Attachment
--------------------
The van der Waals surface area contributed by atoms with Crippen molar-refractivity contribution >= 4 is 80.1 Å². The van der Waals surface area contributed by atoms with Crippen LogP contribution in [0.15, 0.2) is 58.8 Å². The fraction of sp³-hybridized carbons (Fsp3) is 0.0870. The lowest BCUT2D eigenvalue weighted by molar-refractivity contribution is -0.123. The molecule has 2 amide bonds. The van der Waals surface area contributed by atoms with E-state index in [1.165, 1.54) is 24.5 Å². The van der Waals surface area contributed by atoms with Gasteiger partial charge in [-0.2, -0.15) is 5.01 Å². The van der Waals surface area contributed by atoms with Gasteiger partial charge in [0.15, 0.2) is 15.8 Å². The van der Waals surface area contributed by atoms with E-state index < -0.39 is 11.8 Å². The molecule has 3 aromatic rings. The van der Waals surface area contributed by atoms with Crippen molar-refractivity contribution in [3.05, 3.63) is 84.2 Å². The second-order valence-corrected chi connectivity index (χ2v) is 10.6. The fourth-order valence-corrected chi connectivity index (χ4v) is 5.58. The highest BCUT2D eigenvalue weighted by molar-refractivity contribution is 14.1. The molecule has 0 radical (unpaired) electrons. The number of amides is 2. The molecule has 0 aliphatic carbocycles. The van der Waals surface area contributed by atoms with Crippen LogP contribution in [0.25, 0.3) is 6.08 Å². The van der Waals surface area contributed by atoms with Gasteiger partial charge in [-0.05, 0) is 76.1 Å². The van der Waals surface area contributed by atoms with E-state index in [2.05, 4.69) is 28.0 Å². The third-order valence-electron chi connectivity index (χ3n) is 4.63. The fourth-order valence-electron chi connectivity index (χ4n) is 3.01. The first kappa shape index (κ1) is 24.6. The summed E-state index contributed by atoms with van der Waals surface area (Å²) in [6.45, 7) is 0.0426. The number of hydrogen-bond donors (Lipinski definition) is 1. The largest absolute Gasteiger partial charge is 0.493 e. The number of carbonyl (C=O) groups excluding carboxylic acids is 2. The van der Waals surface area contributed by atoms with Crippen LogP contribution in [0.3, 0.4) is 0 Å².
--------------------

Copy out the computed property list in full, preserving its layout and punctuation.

The van der Waals surface area contributed by atoms with Crippen molar-refractivity contribution >= 4 is 80.1 Å². The van der Waals surface area contributed by atoms with Crippen LogP contribution in [0.15, 0.2) is 58.8 Å². The fraction of sp³-hybridized carbons (Fsp3) is 0.0870. The lowest BCUT2D eigenvalue weighted by molar-refractivity contribution is -0.123. The molecule has 2 amide bonds. The van der Waals surface area contributed by atoms with E-state index in [1.165, 1.54) is 24.5 Å². The van der Waals surface area contributed by atoms with Gasteiger partial charge in [-0.2, -0.15) is 5.01 Å². The van der Waals surface area contributed by atoms with Gasteiger partial charge in [0.15, 0.2) is 15.8 Å². The van der Waals surface area contributed by atoms with E-state index < -0.39 is 11.8 Å². The molecule has 3 aromatic rings. The van der Waals surface area contributed by atoms with Crippen molar-refractivity contribution in [3.05, 3.63) is 84.2 Å². The second-order valence-corrected chi connectivity index (χ2v) is 10.6. The fourth-order valence-corrected chi connectivity index (χ4v) is 5.58. The highest BCUT2D eigenvalue weighted by molar-refractivity contribution is 14.1. The molecule has 0 radical (unpaired) electrons. The number of amides is 2. The molecule has 0 aliphatic carbocycles. The van der Waals surface area contributed by atoms with Crippen LogP contribution in [0.25, 0.3) is 6.08 Å². The van der Waals surface area contributed by atoms with Gasteiger partial charge in [-0.05, 0) is 76.1 Å². The van der Waals surface area contributed by atoms with E-state index in [2.05, 4.69) is 28.0 Å². The third-order valence-electron chi connectivity index (χ3n) is 4.63. The fourth-order valence-electron chi connectivity index (χ4n) is 3.01. The first kappa shape index (κ1) is 24.6. The summed E-state index contributed by atoms with van der Waals surface area (Å²) in [6.45, 7) is 0.0426. The number of hydrogen-bond donors (Lipinski definition) is 1. The largest absolute Gasteiger partial charge is 0.493 e. The number of carbonyl (C=O) groups excluding carboxylic acids is 2. The van der Waals surface area contributed by atoms with Crippen LogP contribution in [0.3, 0.4) is 0 Å².